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Amalgamated Investment and Property Co Ltd v John Walker & Sons Ltd

Amalgamated Investment and Property Co Ltd v John Walker & Sons Ltd

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Contract Law Cases
Contract Law Cases

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Published by: thinkkim on Apr 12, 2013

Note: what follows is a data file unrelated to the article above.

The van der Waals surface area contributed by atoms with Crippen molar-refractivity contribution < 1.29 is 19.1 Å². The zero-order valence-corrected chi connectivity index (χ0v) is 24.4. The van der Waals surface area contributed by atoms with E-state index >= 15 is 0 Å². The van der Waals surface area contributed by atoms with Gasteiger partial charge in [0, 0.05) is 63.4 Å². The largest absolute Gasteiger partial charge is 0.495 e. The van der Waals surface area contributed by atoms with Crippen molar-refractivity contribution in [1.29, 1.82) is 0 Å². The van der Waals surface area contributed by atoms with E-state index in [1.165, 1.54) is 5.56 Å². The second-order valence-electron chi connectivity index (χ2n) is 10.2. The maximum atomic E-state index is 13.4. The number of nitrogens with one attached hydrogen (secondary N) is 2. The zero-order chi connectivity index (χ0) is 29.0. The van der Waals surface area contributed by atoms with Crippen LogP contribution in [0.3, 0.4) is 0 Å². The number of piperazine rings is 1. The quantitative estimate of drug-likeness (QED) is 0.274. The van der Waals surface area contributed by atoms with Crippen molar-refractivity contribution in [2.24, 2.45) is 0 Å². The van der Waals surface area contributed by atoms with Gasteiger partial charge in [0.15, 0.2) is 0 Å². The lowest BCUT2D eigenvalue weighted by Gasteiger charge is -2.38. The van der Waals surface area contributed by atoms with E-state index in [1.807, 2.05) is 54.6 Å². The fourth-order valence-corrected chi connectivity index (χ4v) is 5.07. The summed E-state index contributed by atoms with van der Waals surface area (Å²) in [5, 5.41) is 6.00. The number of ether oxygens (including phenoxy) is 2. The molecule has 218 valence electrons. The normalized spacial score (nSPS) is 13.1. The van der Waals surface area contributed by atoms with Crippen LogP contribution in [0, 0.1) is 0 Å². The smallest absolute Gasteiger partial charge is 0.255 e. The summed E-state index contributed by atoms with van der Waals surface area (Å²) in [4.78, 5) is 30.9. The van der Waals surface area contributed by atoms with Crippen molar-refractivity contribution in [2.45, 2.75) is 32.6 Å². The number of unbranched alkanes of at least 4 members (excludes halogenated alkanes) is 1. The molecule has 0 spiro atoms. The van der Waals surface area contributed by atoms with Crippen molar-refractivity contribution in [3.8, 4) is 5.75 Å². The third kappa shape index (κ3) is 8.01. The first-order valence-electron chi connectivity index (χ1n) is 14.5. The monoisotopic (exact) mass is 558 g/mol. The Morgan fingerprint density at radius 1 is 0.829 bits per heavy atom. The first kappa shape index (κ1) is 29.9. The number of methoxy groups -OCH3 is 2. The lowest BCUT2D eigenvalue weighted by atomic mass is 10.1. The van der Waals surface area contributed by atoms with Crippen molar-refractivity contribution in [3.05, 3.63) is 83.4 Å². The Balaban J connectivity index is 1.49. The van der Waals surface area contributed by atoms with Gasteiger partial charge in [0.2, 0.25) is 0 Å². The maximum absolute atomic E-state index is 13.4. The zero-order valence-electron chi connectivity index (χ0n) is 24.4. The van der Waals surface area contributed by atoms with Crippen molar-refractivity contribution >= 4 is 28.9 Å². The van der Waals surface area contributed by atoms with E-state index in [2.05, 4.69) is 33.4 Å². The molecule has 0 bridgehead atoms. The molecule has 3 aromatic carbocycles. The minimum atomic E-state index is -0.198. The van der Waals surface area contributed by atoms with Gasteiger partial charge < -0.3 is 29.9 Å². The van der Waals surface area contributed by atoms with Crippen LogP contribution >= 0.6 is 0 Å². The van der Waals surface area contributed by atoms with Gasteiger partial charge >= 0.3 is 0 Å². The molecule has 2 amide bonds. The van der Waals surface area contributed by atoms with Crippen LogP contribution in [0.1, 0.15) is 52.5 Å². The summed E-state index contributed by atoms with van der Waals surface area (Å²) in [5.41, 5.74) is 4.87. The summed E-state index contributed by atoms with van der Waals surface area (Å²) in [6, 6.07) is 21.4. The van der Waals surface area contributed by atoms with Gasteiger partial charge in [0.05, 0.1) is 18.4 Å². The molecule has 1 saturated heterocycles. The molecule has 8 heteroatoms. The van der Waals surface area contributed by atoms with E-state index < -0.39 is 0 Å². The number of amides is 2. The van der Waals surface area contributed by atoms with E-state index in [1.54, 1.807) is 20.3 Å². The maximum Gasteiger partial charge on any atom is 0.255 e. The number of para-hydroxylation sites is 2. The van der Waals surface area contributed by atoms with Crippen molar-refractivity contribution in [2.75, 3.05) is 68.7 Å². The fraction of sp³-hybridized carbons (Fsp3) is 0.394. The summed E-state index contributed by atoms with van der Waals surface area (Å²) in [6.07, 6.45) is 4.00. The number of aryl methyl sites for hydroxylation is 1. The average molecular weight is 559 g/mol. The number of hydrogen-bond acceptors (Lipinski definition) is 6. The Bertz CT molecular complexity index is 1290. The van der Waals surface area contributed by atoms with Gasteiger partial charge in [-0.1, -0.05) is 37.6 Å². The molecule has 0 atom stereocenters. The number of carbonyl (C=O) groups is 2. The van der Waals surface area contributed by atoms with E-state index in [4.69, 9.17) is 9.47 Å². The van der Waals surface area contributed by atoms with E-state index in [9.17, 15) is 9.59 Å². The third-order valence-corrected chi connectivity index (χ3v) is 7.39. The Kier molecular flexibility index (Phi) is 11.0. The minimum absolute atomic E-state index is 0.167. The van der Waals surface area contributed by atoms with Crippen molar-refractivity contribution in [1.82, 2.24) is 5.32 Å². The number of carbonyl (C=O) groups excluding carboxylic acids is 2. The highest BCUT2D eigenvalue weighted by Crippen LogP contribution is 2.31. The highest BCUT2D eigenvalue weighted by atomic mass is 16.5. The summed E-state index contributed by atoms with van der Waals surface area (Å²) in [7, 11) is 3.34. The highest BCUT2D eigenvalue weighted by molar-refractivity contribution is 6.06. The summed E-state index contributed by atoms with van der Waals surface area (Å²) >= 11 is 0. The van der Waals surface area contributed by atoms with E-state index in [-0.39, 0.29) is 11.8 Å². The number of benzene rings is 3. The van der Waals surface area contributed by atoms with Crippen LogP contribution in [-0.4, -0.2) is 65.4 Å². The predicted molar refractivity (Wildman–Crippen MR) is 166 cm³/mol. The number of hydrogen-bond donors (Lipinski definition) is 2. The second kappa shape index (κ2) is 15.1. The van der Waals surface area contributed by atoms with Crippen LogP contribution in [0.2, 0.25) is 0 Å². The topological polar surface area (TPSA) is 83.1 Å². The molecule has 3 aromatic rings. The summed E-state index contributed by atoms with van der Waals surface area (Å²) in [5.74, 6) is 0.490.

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Amalgamated Investment and Property Co Ltd v John Walker & Sons LtdCOURT OF APPEAL, CIVIL DIVISION[1976] 3 All ER 509, [1977] 1 WLR 164, 32 P&CR 278, [1976] RVR 268, 239 EG 277,[1976] EGD 166HEARING-DATES: 2nd, 3rd MARCH 19763 MARCH 1976CATCHWORDS:Contract - Mistake - Common mistake - Existence of mistake at date of contract -Building sold for development - Belief of parties at date of contract that building not listed under planning legislation as being of special architectural orhistoric interest - Provisional list prepared by officials for approval of Secretary of State - Building unconditionally included in provisional list before date of contract - List given legal effect shortly after date of contract - Whetherpurchaser entitled to rescission of contract on ground of common mistake.Contract - Frustration - Change of circumstances - Building sold for development- Building listed under planning legislation as being of special architecturalor historic interest - Building included in statutory list after date of contract and before date for completion - Agreed purchase price £ 1,700,000 - Effect of listing to reduce value to £ 200,000 - Whether change of circumstances rendering performance of the contract radically different from what had been undertaken - Whether contract frustrated.HEADNOTE:The defendants were the owners of a commercial property which they proposed to sell. The property was advertised as being suitable for occupation or redevelopment. In July 1973 the plaintiffs agreed, subject to contract, to purchase the property for £ 1,710,000. The defendants were aware at all times that the plaintiffswished to redevelop the property although they would have to obtain planning permission for that purpose. In their enquiries before contract the plaintiffs specifically asked the defendants whether the property was designated as a buildingof special architectural or historic interest. On 14th August the defendants replied in the negative. Unknown to the parties, however, officials of the Department of the Environment had included the defendants' property in a list of buildings which it was proposed should be listed under s 54 of the Town and Country Planning Act 1971 as being of architectural or historic interest. On 25th Septemberthe parties signed the contract of sale. On 26th September the Department of the Environment wrote to the defendants and informed them that the property had been included in the statutory list of buildings of special architectural or historic interest and that the list was about to be given legal effect. The list wasgiven legal effect on the following day when it was signed on behalf of the Secretary of State. In evidence it transpired that the property had been unconditionally selected for inclusion in the list on 22nd August. The value of the property with no redevelopment potential, which it would not have unless the plaintiffscould obtain listed building consent, was £ 1,500,000 less than the contract price. The plaintiffs claimed, in the alternative, rescission of the agreement on the ground of common mistake or a declaration that the agreement was void or voidable, and an order rescinding the agreement.Held - The plaintiffs' claims failed for the following reasons --(i) For the doctrine of common mistake to apply, the plaintiffs had to show thatthe mistake existed at the date of the contract. At that date the property hadnot been listed but only included in the list of buildings of special architectural or historic interest which was only an administrative step toward listing. T